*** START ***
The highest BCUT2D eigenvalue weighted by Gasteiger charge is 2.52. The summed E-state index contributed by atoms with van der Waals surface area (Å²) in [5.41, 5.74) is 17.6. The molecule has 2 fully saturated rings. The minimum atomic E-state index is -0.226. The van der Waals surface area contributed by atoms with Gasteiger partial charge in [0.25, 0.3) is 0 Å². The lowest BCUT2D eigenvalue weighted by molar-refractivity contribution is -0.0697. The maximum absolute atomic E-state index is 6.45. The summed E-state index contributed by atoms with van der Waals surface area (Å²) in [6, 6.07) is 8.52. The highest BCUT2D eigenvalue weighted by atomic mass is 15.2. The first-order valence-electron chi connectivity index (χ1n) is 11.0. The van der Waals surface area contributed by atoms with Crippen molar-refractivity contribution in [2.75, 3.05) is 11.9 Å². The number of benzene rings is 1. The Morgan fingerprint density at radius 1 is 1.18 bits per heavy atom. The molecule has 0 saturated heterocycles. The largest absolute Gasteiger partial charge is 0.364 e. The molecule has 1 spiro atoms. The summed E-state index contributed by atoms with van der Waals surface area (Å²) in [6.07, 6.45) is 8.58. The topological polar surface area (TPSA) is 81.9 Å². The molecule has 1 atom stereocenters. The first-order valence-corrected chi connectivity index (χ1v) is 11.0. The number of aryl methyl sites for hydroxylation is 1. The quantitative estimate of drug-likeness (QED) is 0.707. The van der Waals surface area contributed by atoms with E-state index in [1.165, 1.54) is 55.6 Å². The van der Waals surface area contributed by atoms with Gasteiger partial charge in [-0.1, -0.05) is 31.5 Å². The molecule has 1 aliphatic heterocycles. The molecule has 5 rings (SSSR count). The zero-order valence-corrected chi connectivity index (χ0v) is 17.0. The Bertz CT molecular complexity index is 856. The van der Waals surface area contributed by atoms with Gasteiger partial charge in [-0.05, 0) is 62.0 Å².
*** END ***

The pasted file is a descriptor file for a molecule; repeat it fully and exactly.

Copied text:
The highest BCUT2D eigenvalue weighted by Gasteiger charge is 2.52. The summed E-state index contributed by atoms with van der Waals surface area (Å²) in [5.41, 5.74) is 17.6. The molecule has 2 fully saturated rings. The minimum atomic E-state index is -0.226. The van der Waals surface area contributed by atoms with Gasteiger partial charge in [0.25, 0.3) is 0 Å². The lowest BCUT2D eigenvalue weighted by molar-refractivity contribution is -0.0697. The maximum absolute atomic E-state index is 6.45. The summed E-state index contributed by atoms with van der Waals surface area (Å²) in [6, 6.07) is 8.52. The highest BCUT2D eigenvalue weighted by atomic mass is 15.2. The first-order valence-electron chi connectivity index (χ1n) is 11.0. The van der Waals surface area contributed by atoms with Crippen molar-refractivity contribution in [2.75, 3.05) is 11.9 Å². The number of benzene rings is 1. The Morgan fingerprint density at radius 1 is 1.18 bits per heavy atom. The molecule has 0 saturated heterocycles. The largest absolute Gasteiger partial charge is 0.364 e. The molecule has 1 spiro atoms. The summed E-state index contributed by atoms with van der Waals surface area (Å²) in [6.07, 6.45) is 8.58. The topological polar surface area (TPSA) is 81.9 Å². The molecule has 1 atom stereocenters. The first-order valence-corrected chi connectivity index (χ1v) is 11.0. The number of aryl methyl sites for hydroxylation is 1. The quantitative estimate of drug-likeness (QED) is 0.707. The van der Waals surface area contributed by atoms with E-state index in [1.165, 1.54) is 55.6 Å². The van der Waals surface area contributed by atoms with Gasteiger partial charge in [-0.1, -0.05) is 31.5 Å². The molecule has 1 aliphatic heterocycles. The molecule has 5 rings (SSSR count). The zero-order valence-corrected chi connectivity index (χ0v) is 17.0. The Bertz CT molecular complexity index is 856. The van der Waals surface area contributed by atoms with Gasteiger partial charge in [-0.05, 0) is 62.0 Å².